In case you haven’t noticed, we’re living through a gender revolution that will make the history books. Women from all walks of life are stepping out of the shadows to speak about the sexual abuse they’ve suffered, whether in the form of unwanted advances, or bullying, or rape. It began with actresses in Hollywood, but now workers in the casino, restaurant, and hospitality industries have come forward, and we stand at a moral crossroads. The movement has revealed the continued inequality of the sexes, and a truly surprising lack of progress made in the treatment of women by men. Personally, speaking only for myself as a male of the species, I would argue that men and women aren’t equal at all. Women are superior in almost every way.
When you stop to think about the fact that Harvey Weinstein and so many others have been getting away with vicious behavior in Hollywood in what should be an enlightened age, you have to wonder how bad things were 70 and 80 years ago when L.A. was, to an even greater degree, a “man’s world.”
Since the Weinstein business came to light, we’ve seen a cascade of alleged male abusers. You know who this has brought to mind? Carole Lombard. I’ve gained new and growing awareness about how Lombard conducted herself during her Hollywood years. Back around the time she became a leading lady in 1928, she adopted a hard-edged vocabulary that earned her the alias “profane angel” and she used it with everyone, but particularly with men. She was an aggressive woman. She arranged to be photographed with men’s toys—cars, airplanes, guns. She kidded the hell out of men and in the rawest possible terms. She kept men off guard pretty much all the time. Throughout her career, she was known for cursing like a sailor and adopting a manner with men that was charming but also in the bounds of “confrontational.” In other words, she made it clear she was in charge of any situation, and since I got to know this woman pretty well while writing Fireball, I’m going to wonder if once she may have been sexually groped or assaulted.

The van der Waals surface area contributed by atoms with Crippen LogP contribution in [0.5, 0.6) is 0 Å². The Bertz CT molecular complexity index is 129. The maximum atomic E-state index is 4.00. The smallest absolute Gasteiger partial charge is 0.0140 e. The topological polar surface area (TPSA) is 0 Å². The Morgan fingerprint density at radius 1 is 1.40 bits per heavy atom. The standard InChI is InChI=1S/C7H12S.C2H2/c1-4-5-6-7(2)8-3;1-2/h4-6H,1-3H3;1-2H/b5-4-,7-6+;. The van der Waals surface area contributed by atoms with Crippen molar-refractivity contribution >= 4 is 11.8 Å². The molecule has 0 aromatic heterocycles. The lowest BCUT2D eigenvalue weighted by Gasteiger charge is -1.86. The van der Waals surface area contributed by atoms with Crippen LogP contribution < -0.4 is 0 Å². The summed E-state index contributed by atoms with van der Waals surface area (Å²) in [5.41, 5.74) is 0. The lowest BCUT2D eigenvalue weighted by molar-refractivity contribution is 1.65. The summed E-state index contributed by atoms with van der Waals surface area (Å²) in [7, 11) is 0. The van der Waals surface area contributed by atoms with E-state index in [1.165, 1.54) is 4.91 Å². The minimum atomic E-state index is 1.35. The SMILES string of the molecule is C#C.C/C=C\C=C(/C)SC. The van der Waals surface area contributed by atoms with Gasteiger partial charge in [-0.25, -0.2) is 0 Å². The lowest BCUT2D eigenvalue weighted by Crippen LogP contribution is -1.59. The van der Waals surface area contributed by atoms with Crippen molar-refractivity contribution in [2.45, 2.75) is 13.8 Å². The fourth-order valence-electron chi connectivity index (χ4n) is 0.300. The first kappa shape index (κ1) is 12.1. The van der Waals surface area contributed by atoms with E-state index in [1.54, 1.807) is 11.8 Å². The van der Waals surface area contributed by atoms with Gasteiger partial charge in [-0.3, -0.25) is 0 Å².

If it did happen, her highly unconventional behavior of the next 15 years suddenly makes perfect sense. Supposedly her two older brothers, Fred and Stuart, helped Carole figure out how to live successfully in a man’s world through a tailored attitude and vocabulary. Whoever it was who came up with the formula, it worked. As one of the fan magazines trumpeted, Lombard ‘lives by a man’s rules’ in such grand fashion that, pretty soon, she had a reputation like a gunslinger: Don’t mess with this one; you could get hurt. Carole Lombard flat-out intimidated men—she who kept the massive ego of Clark Gable in check as easily as she wielded a shotgun.
Last month marked 76 years since Carole Lombard died in a plane crash near Las Vegas. That span of time boggles the mind because of how progressive she was. She negotiated paychecks comparable to those of some of the leading men of her day; she made it a point to learn all about directing, producing, and lighting—all of which were male domains; she cheerfully paid 80 percent of her income in taxes because it was for the common good; and she espoused equality of the sexes in a town, and a world, dominated by men. And now, viewed through the prism of the #metoo movement, she seemed to have found a way all those decades ago to take charge of her own safety. I used to think her blue language was eccentric, but now I realize the brilliance and practicality of her brash manner as a loaded weapon with the safety off.